House members will return to the Capitol on Wednesday for the first time since the Tucson, Ariz., shooting rampage that nearly killed colleague Gabrielle Giffords, and they are demanding improved protection ranging from office security cameras to the installation of a plexiglass barrier over the House floor. Members will meet Wednesday with the U.S. Capitol Police and the sergeant-at-arms to discuss security issues in the Capitol and at home in their own districts, which is where Giffords, a Democrat, was meeting with constituents when a gunman opened fire, killing six and injuring Giffords and 13 others. Some will come to the meeting with their own ideas about how to increase safety.

Rep. Jesse Jackson Jr. on Tuesday called for an increase in House budget to allow for augmented security for members. Just last week, the House voted to slash its operating budget by 5 percent, or $35 million, as part of the GOP drive to reduce federal spending the cut the deficit.

Jackson wants that money restored, plus 10 percent, in order to augment security in the Capitol and in districts, where he said some lawmakers may need to hire security for constituent events and install surveillance cameras in their district offices.

"After the events of last weekend, it is clear that our district staffs are vulnerable," Jackson said in an e-mail. "Members should have the resources and the latitude to take appropriate security measures in order to protect themselves and their staffs."

Lawmakers are also nervous about security inside the Capitol complex, despite the hundreds of armed police officers who already guard it each day and the extensive screening required for those entering Capitol Hill buildings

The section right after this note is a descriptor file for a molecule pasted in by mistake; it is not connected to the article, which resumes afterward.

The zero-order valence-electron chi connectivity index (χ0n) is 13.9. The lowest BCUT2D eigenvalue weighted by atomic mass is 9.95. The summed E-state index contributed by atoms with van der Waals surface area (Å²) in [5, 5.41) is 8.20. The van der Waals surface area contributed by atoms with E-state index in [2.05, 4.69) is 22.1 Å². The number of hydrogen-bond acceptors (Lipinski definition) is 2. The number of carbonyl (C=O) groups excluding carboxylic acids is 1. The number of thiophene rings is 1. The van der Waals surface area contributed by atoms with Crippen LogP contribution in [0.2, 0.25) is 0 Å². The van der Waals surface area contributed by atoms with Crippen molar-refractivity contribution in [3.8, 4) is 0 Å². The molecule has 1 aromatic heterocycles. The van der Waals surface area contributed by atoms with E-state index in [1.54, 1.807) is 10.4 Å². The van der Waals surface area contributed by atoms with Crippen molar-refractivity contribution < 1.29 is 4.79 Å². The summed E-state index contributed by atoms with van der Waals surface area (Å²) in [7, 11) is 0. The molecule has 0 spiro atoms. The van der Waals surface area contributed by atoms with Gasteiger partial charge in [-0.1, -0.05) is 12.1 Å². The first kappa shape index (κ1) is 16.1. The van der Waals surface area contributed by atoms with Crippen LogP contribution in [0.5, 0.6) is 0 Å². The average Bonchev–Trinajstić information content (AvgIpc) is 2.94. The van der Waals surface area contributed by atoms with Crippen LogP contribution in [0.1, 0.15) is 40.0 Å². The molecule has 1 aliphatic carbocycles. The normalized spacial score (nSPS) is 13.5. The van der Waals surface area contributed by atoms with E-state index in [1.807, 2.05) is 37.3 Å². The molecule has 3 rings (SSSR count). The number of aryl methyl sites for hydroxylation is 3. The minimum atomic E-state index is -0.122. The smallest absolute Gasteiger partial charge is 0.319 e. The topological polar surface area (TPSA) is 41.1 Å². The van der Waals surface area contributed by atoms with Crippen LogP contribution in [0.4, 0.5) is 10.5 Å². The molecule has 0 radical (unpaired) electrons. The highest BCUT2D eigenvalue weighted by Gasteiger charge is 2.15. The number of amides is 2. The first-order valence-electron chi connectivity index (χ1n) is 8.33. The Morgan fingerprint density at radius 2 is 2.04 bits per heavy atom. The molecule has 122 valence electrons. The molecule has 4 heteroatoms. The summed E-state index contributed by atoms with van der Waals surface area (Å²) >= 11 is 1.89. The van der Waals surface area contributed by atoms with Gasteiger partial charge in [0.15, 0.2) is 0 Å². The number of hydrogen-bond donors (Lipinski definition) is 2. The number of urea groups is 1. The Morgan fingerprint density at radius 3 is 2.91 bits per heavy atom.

Rep. Dan Burton, R-Ind., renewed his call for the installation of an impenetrable, see-through security shield around the viewing gallery overlooking the House floor. Burton points out that, while guns and some bombs would be picked up by metal detectors, a saboteur could get into the Capitol concealing plastic explosives.

The House floor, he pointed out, is the only room where all three branches of government gather to hear the president speak, as President Obama will do when he delivers his State of the Union address on Jan. 25.

Burton introduced the legislation in the past, but it's gone nowhere. He's hoping the tragic events of Saturday could help it win more serious consideration by the Republican leadership.

"I think the risk is there," Burton told The Washington Examiner. "The threat is more now than it has ever been."

House leaders met Tuesday with Capitol Police and the sergeant-at-arms.

The House Administration Committee, meanwhile, is reviewing security procedures inside the Capitol and in members' districts, said spokeswoman Salley Wood.

It's not likely the House will pay for U.S. Capitol Police to shadow all 435 members of Congress, Wood said, but instead would do more to coordinate with a member's state and local law enforcement to provide help in the event of a threat.